"The interpretation of HOME is relevant to each individual, based on our unique experiences, backgrounds and life situations; however, we do have one common HOME we all share – our Planet.

Designers are called to submit sustainable and innovative concepts for HOME. All creatives and innovators are invited to design to improve life and make a real difference!"

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the arts for a change of heart

Submitted by sproutscout on Tue, 2011-05-24 10:25

Well Worn Theatre Co.Well Worn Theatre Co.

Have you ever truly thought, if human actions remain unchanged, as the process of climate change sweeps the earth, how the mountains and deserts and landscapes known and loved by your eyes would transform? Have you ever truly thought how your life would be transformed? What would the specifics of gathering food, water and medicine be in such a changing world? Would you ever be able to use, other, taken for granted items, like showers and clean socks, and (dare I mention it) feminine hygiene products? More importantly, how would you be able to make (and keep) friends? Would you ever be able to shake hands? Would you still be able to love?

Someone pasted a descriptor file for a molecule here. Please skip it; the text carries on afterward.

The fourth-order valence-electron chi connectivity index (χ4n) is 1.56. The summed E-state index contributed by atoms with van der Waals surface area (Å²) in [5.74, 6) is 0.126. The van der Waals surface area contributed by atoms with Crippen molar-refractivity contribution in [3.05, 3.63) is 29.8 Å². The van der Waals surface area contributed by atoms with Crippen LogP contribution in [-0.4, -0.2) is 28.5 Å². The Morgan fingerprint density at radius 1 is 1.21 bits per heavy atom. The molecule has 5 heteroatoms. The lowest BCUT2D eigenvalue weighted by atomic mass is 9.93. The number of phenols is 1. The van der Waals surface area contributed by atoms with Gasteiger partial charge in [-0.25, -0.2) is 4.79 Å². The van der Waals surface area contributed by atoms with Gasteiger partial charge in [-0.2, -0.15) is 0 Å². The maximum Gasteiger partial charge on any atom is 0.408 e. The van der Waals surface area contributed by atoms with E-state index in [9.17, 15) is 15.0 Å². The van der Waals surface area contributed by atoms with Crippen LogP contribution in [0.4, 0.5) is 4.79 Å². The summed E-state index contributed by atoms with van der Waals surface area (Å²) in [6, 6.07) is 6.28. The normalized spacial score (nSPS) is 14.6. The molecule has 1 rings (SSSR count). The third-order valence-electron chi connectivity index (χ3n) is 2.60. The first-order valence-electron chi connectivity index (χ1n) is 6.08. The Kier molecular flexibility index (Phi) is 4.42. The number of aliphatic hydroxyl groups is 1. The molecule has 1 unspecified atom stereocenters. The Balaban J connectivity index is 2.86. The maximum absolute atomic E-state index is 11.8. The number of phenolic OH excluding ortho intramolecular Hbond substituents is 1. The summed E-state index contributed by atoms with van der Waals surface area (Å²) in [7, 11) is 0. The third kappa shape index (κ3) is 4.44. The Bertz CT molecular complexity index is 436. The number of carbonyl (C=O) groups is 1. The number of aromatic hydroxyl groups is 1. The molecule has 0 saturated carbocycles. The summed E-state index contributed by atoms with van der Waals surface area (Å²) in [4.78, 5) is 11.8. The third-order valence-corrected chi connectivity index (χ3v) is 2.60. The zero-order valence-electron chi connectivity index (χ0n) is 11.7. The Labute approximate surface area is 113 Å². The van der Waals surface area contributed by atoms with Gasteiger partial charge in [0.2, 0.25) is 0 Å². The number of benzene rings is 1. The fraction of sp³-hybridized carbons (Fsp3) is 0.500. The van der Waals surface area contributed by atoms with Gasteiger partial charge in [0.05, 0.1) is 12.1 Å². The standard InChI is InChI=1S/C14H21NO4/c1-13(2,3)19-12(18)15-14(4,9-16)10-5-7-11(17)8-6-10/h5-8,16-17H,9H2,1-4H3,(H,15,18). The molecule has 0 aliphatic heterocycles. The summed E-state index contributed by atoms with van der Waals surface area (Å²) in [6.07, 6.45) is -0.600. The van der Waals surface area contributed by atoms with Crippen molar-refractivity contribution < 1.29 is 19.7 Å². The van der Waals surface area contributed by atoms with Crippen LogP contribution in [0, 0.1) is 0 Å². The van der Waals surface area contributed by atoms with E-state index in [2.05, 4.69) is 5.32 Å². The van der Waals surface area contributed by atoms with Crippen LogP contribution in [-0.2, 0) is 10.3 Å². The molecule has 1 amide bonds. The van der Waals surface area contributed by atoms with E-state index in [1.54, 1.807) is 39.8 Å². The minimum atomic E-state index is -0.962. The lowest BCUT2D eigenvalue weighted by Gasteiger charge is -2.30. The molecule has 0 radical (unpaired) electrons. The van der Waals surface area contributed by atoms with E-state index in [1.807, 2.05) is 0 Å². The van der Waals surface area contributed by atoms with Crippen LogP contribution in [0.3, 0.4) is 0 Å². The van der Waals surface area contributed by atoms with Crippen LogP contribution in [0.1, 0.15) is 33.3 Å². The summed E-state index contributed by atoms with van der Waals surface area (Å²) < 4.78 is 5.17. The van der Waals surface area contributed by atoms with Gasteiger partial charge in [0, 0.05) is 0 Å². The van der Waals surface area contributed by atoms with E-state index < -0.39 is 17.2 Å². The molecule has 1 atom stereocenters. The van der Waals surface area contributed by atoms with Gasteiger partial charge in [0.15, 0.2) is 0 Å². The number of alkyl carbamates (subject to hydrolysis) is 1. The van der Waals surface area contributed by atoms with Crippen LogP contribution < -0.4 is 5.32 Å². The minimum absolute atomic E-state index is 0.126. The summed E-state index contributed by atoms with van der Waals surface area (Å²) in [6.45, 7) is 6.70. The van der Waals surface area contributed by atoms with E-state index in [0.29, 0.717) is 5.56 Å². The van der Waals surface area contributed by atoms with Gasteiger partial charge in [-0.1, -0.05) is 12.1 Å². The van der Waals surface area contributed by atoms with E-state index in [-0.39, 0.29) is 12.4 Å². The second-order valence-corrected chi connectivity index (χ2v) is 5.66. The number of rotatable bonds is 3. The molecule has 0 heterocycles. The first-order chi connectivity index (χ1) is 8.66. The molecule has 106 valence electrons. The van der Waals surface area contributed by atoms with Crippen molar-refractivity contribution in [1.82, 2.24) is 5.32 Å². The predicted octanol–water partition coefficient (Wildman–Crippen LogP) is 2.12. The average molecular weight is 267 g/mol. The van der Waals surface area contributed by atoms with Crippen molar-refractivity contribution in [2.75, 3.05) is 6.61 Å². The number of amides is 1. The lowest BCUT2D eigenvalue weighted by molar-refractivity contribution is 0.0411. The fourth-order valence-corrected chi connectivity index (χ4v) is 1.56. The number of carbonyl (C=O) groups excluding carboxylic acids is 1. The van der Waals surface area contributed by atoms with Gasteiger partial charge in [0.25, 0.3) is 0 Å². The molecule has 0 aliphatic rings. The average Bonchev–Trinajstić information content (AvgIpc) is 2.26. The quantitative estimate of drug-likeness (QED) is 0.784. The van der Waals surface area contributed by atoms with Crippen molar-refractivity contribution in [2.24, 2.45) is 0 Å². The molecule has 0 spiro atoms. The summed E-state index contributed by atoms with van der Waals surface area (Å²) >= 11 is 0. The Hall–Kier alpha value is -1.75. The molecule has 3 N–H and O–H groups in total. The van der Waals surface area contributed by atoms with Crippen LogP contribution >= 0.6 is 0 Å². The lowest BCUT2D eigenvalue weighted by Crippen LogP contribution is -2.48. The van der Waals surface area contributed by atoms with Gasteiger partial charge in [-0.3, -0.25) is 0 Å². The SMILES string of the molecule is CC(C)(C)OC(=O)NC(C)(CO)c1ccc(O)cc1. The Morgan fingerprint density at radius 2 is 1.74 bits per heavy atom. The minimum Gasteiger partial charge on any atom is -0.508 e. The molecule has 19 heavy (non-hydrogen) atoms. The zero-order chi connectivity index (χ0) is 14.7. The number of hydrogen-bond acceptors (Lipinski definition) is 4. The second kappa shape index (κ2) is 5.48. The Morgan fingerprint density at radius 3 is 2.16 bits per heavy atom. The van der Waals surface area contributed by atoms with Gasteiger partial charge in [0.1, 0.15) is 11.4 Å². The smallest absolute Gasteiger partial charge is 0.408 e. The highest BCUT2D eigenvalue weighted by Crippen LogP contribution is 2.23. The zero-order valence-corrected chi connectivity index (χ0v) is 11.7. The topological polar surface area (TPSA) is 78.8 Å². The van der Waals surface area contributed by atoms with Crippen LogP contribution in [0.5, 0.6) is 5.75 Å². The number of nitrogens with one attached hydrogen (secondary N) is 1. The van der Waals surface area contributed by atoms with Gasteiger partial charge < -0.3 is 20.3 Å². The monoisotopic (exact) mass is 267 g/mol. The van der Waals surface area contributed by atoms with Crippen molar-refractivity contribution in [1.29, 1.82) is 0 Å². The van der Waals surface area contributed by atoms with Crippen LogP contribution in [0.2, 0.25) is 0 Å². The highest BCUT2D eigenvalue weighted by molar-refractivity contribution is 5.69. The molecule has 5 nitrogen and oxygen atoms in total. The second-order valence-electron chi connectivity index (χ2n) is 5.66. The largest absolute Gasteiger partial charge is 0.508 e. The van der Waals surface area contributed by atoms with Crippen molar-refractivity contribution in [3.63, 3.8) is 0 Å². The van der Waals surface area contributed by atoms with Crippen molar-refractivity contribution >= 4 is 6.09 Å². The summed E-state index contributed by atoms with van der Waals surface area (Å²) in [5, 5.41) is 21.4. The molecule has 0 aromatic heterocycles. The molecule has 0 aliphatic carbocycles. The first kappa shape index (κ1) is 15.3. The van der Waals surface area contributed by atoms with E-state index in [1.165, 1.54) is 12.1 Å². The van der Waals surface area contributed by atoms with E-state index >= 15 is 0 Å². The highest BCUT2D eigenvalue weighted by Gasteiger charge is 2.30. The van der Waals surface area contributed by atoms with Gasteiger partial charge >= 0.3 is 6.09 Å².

beautiful hand-made jewellery from frangipanni

Submitted by sproutingforth on Thu, 2011-05-05 11:29

Frangipanni is a community upliftment project, formed to help rural women to provide an income for their families by working at home on beautiful items, which require fine attention and uplife the soul.

If you want to make an order for some of these and others, contact Megan Braithwaite on 033 5070053 or Visit for other products.

i art sa - where community and art meet

Submitted by sproutingforth on Wed, 2011-03-23 10:23